Scarlett’s Strike Force #1
Writer: Aubrey Sitterson
Artist: Nelson Daniel
Colorist: Ryan Hill
Letterer: Taylor Esposito
Review by Greg Brothers
As a child of the 1980’s, one of the first comics I remember reading was the long-running G.I. Joe Real American Hero. It is a series I still read today. One thing that I know about that series is that it is one that is not easy for readers to jump onto. With that in mind, I gave G.I.Joe a chance when IDW decided to create a shared universe. I went the first arc and decided it was not for me, mainly because of the art and also I do not care about Dire Wraths.
Scarlett’s Strike Force #1 picks up where the first series left off. Baroness is now the Cobra Commander. She is working with Crystal Ball to try and create an army of snake people based on the classic Cobra-La mythos. The G.I. Joe Strike force is working to find the group and stop them. Meanwhile, along the way the team is finding missions and troubles far beyond the normal army’s scope.
Right away I could tell that I was going to enjoy this series much more than I had the original storyline in the reboot. It felt like the story was focusing more on the G.I. Joe mythos rather than just being a small part of the line wide reboot. Sure, there are parts that have to do with both ROM and MASK, but they are just part of the story–not dominating it. Jumping right into the action allows the reader to quickly see how this team works together to be successful. Meanwhile, the parts at Cobra headquarters give us a chance to see some of the new dynamics of the team. One thing that I think has been missing from the line in general is a run down of the team, and we get a bit of this here. As Roadblock is getting ready to put his team together to head out on a mission, he goes through and picks his team, explaining why he picked each. It is something small, but it reminds you of how large the team really is.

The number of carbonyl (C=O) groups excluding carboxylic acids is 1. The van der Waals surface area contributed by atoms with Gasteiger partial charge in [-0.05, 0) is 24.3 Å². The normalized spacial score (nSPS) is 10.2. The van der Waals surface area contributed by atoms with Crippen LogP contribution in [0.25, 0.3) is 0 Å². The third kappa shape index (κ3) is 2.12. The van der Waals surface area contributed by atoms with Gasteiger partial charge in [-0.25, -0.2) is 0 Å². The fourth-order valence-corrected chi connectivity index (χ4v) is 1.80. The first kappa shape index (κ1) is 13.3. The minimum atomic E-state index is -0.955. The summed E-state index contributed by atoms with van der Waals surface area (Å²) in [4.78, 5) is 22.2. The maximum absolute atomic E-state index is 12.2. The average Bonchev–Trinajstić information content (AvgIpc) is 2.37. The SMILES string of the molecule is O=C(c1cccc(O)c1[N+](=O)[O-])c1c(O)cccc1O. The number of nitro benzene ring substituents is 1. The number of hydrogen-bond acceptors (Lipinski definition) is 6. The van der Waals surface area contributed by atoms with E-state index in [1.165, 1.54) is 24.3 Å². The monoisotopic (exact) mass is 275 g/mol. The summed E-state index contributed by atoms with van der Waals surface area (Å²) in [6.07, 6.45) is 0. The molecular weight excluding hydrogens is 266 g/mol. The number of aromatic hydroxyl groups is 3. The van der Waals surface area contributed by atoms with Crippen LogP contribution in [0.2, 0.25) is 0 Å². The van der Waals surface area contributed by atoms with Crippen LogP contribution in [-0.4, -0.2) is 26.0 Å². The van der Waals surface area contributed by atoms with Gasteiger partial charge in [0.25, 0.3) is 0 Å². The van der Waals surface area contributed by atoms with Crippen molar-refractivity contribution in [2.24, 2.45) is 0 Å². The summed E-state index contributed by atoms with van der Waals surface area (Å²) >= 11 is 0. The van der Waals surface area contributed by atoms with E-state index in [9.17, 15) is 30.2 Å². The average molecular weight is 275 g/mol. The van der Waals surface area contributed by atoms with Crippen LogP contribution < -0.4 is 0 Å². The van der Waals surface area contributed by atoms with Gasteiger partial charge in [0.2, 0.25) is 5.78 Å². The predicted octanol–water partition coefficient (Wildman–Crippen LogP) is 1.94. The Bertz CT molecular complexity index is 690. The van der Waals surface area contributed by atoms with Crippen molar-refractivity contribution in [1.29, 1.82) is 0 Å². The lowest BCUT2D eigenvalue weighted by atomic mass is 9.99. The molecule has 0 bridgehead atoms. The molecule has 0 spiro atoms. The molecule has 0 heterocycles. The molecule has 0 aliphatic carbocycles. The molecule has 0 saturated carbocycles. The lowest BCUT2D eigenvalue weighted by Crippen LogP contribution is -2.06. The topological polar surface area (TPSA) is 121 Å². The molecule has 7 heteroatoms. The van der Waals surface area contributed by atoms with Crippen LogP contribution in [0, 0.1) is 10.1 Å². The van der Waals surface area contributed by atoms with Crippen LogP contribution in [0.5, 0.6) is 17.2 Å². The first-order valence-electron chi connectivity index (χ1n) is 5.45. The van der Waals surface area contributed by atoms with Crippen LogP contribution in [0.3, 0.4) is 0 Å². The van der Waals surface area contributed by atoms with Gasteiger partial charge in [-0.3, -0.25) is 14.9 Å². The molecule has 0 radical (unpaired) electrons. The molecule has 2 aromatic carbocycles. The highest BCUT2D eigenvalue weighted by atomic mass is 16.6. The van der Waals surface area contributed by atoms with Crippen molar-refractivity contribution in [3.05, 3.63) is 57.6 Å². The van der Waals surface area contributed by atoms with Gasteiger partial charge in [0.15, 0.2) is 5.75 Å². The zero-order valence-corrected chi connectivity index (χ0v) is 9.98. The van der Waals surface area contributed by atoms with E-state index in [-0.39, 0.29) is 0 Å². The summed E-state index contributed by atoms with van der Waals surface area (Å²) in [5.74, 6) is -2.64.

One of the things that originally turned me away from the reboot was the art. Scarlett’s Strike Force #1 does not have that problem. Where the other series seemed too cartoonish, this one seems to be more based in reality when it comes to character designs. Some of them are closer to the classic-style while other have updated looks, but none of it feels out of place. While the art is based in reality, it does use a bit of the supernatural and represents that in a believable way in the book.
Verdict: Check it out.
If you are looking for a fresh approach to the G.I. Joe franchise that also manages to keep the right elements of the original series, then Scarlett’s Strike Force #1 is the series for you. Featuring Scarlett as the team leader challenging Duke is a fresh approach. While components of the ROM series are here, it does not overshadow the Joe team.